I believe Orthodoxy to be the fullness of the Christian faith, having maintained the understanding given it from the beginning, without error. The major classic doctrines of the Christian faith, including the canon of Scripture were all fruit of the Orthodox Church. She has also produced more martyrs, even in the 20th century, than anyone else.
To a large extent, I find Protestantism, even its conservative forms, to be extremely modernist, having succombed to various Enlightenment philosophies (depending on the denomination) and to be particularly infected with American consumerism in most of its American forms.
I have a Protestant ancestry. My family produced 50 ordained Baptist pastors during its years that we’ve been in America. I guess I broke the mold. I was raised in the Southern Baptist Church, became Episcopalian at age 15, and converted to Orthodoxy at age 43, having long believed that Orthodoxy was what it claimed to be – the Church founded by Christ. But its a very long story as to “what took me so long.”
I think there are riches in Orthodoxy, such as the living experience of the inner life, that has been richly maintained in ecclesiastical life, that do not exist except in newly minted psychological forms (which are still quite on the surface of things) within Protestantism. The baby was thrown out with the bath many times in the history of Western Christianity.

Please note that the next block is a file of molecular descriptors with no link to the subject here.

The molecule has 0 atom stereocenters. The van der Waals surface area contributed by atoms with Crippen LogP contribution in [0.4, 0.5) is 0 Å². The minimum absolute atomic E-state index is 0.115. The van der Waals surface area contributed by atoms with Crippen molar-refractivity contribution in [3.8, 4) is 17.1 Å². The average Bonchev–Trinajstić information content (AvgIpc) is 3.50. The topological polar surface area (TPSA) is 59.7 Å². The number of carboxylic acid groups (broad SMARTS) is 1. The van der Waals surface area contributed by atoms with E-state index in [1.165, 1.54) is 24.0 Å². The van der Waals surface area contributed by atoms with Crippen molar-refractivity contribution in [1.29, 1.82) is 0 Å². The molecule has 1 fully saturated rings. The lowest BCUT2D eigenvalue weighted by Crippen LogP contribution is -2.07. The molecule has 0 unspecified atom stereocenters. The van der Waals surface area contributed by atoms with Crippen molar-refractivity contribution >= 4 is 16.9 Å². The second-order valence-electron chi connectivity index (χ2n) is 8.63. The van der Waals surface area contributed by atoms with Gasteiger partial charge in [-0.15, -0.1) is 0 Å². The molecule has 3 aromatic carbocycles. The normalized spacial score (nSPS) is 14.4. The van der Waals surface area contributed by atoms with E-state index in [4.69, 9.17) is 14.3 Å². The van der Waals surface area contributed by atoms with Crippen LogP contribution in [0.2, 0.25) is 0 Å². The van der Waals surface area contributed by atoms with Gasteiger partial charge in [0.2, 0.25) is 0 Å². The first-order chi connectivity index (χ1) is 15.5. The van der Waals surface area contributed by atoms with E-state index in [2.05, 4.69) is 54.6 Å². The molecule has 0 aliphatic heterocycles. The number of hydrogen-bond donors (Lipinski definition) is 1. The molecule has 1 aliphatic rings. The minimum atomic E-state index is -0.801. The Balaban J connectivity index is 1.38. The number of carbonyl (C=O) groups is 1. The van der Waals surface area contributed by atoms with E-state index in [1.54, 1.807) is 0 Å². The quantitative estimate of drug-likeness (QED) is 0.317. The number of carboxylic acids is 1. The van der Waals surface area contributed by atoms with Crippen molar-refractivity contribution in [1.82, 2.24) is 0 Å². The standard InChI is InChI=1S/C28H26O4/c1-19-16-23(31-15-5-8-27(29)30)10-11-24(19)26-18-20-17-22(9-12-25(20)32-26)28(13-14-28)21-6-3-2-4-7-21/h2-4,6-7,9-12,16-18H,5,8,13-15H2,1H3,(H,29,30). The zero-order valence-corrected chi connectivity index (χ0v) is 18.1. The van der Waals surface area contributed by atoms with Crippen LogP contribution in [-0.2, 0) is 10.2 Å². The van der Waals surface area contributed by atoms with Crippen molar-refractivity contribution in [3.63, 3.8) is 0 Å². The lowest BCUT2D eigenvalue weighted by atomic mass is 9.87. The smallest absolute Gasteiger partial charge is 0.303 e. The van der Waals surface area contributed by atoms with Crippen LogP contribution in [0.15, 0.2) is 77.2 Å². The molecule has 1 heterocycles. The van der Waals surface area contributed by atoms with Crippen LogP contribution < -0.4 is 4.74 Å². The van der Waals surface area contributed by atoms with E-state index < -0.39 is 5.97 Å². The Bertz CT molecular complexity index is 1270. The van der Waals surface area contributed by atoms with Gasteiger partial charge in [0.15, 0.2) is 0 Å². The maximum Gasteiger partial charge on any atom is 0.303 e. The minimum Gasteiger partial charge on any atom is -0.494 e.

Orthodoxy has never “reinvented” itself, but has lived a continual life of faith (not that its members are perfect – we have as many sinners as anyone else), bearing witness to the saving grace of God given to us in Christ and the reality of salvation, despite heresies, official oppression from Emperors, Tsars (occasionally), Islam, Communism, modernity, etc.
There are a number of resources on my blogroll that provide much detail on the Orthodox faith.
That’s a very long answer, forgive me. And forgive my frankness in my statements re Protestantism. I don’t mean to offend. I certainly consider that anyone who names Jesus as Lord, is a Christian, though I would pray for them to know the fullness of faith. Probably a majority of Americans have no knowledge of Orthodoxy other than the names Greek Orthodox or Russian Orthodox. We’re working on correcting that.
I only presume to speak for Father Stephen because I know the answer to your first question.
He is a member of the so-called “Eastern Orthodox Church,” although such an appellation exists in truth only for the sake of clarity with the outside world. Orthodoxy understands itself to be simply “the Church,” founded by Jesus Christ and the ministry of his Apostles. (This self-understanding is essentially the same as the Roman Catholic self-understanding, which, I daresay, agrees with the self-understanding of biblical figures such as Paul, the pre-Nicene Fathers whose works address the topic, and the Nicene Creed itself with its “I believe in one, holy, catholic, and apostolic Church.”)